Church of Last Resort

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Jeremiah 23:1-6
I myself will gather the remnant of my flock out of all the lands where I have driven them, and I will bring them back to their fold, and they shall be fruitful and multiply.  I will raise up shepherds over them who will shepherd them, and they shall not fear any longer, or be dismayed, nor shall any be missing, says the LORD.

Colossians 1:15-18
Christ is the image of the invisible God, the firstborn of all creation; for in the Beloved all things in heaven and on earth were created, things visible and invisible, whether thrones or dominions or rulers or powers--all things have been created through love and for love. Christ is before all things, and in the Beloved all things hold together. Christ is the head of the body, the church.

[And, let me just say, if Christ is the head of the church then any church not ruled and permeated by love would be a church in name only. That’s at least one take away from that lesson for today.]

* * *

Forty years ago this past September, I was ordained as a Presbyterian minister in So. California. I had a Bachelor of Arts in philosophy from a prestigious liberal arts college in Illinois. I had a Masters of Divinity degree from Fuller Theological Seminary in Pasadena, the most prestigious evangelical seminary in the world. I had a promising career ahead.

And then nine months after my ordination, the world I counted on ended. I lost the love of my life. Heaven and earth collapsed. I tumbled into an abyss.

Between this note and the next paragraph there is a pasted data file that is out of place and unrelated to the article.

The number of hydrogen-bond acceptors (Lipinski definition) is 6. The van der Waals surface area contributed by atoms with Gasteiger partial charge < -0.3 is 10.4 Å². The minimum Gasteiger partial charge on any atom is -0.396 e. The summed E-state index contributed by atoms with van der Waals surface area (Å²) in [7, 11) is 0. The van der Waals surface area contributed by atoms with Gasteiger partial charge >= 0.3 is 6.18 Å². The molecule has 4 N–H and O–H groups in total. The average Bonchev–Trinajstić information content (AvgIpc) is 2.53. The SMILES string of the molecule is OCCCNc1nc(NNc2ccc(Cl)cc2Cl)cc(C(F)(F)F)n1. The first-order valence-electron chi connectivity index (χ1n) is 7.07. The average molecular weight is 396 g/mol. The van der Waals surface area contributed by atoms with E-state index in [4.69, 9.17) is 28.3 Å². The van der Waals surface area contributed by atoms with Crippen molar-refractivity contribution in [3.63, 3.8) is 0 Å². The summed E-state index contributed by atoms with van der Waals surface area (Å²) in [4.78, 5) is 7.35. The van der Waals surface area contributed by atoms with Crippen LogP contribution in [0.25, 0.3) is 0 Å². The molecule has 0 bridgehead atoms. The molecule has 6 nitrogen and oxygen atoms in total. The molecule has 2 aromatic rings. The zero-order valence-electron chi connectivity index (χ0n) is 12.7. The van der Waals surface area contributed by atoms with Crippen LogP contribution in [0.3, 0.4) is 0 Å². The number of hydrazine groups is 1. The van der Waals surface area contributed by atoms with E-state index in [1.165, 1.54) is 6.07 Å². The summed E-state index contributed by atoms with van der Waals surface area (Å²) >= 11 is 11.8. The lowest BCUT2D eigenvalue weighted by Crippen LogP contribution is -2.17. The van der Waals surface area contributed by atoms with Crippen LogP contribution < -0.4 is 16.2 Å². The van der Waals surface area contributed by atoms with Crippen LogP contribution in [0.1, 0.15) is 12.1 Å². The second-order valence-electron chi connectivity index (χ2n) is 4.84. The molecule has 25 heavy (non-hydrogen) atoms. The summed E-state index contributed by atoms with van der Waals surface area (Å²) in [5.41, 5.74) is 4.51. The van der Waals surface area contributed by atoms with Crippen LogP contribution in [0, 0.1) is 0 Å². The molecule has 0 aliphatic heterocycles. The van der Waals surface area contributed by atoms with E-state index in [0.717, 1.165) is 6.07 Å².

Over the next six months my body kept going but my spirit was as good as dead. I trekked through Canada and then across Europe looking for something I never found. When I came back to the States I drove aimlessly about staying with friends and relatives here and there.

And then in late November, thirty-nine years ago this very week, on a whim, I took a rambling route from Washington, DC to my parents’ home in Youngstown, Ohio for Thanksgiving. That rambling route happened to carry me across the Potomac and Shenandoah rivers. And there I saw something I’d never seen before—the Blue Ridge Mountains and those legendary rivers swirling together at Harpers Ferry. And just like that something awakened and called out to me.

On a hunch—and with no other place to call home—I rented a room in a large house across from the Fort Drive-In Theater on route 340 and took a job as a pruner in an apple orchard. It paid $1.25 an hour.

I was outside nearly every day, often in freezing cold. I worked with a group of good hearted, hardscrabble, chain-smoking, illiterate men. And somehow my broken spirit began to heal. I was 27 years old. One of those men took note of my single status and suggested I check out Shepherdstown where, as he put it, co-eds abound.

And so on a cold December day with a light snow falling, I drove for the first time across the treacherous and thrilling Halltown Pike into Shepherdstown—not to check out co-eds so much as to check out a rumor, a rumor of a quaint and charming small town perched on a bluff overlooking the Potomac.

I turned off of Princess onto German St. and thought I’d driven onto a movie set—two compact blocks of 19th century storefronts and sundry rooflines. After a 25-cent cup of coffee at Betty’s, I walked about and came upon this church. I opened the front door and walked in.

At that point in my life I had been in so many different churches I’d lost count. And at that particular time I really wanted nothing more to do with church. I was disillusioned with life in general and the institutional church in particular.

But I was curious. I was curious about this peculiar looking church, looking more like a New England Quaker Meeting House than any Presbyterian church I’d ever seen.

When I opened that door and walked in, it never occurred to me that this was a “church of last resort.” But, as it turns out, that’s what it was for me.